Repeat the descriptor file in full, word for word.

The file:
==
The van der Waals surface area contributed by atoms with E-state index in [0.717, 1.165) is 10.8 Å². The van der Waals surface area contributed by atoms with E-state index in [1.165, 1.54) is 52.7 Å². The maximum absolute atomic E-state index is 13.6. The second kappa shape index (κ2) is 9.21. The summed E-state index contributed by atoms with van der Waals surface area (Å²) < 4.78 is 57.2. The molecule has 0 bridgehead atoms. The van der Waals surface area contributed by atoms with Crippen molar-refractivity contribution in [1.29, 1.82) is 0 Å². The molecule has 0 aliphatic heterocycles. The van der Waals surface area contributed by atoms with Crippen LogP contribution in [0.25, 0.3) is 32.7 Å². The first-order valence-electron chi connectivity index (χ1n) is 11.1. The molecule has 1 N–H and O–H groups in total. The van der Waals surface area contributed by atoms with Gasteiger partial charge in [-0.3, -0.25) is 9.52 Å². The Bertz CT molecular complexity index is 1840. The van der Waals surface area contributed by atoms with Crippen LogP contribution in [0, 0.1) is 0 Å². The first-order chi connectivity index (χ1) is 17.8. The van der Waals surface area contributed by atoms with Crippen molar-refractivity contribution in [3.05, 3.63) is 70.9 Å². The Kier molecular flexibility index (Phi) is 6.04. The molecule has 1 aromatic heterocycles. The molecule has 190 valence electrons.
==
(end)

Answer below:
The van der Waals surface area contributed by atoms with E-state index in [0.717, 1.165) is 10.8 Å². The van der Waals surface area contributed by atoms with E-state index in [1.165, 1.54) is 52.7 Å². The maximum absolute atomic E-state index is 13.6. The second kappa shape index (κ2) is 9.21. The summed E-state index contributed by atoms with van der Waals surface area (Å²) < 4.78 is 57.2. The molecule has 0 bridgehead atoms. The van der Waals surface area contributed by atoms with Crippen molar-refractivity contribution in [1.29, 1.82) is 0 Å². The molecule has 0 aliphatic heterocycles. The van der Waals surface area contributed by atoms with Crippen LogP contribution in [0.25, 0.3) is 32.7 Å². The first-order valence-electron chi connectivity index (χ1n) is 11.1. The molecule has 1 N–H and O–H groups in total. The van der Waals surface area contributed by atoms with Gasteiger partial charge in [-0.3, -0.25) is 9.52 Å². The Bertz CT molecular complexity index is 1840. The van der Waals surface area contributed by atoms with Crippen LogP contribution in [0, 0.1) is 0 Å². The first-order chi connectivity index (χ1) is 17.8. The van der Waals surface area contributed by atoms with Crippen molar-refractivity contribution in [3.05, 3.63) is 70.9 Å². The Kier molecular flexibility index (Phi) is 6.04. The molecule has 1 aromatic heterocycles. The molecule has 190 valence electrons.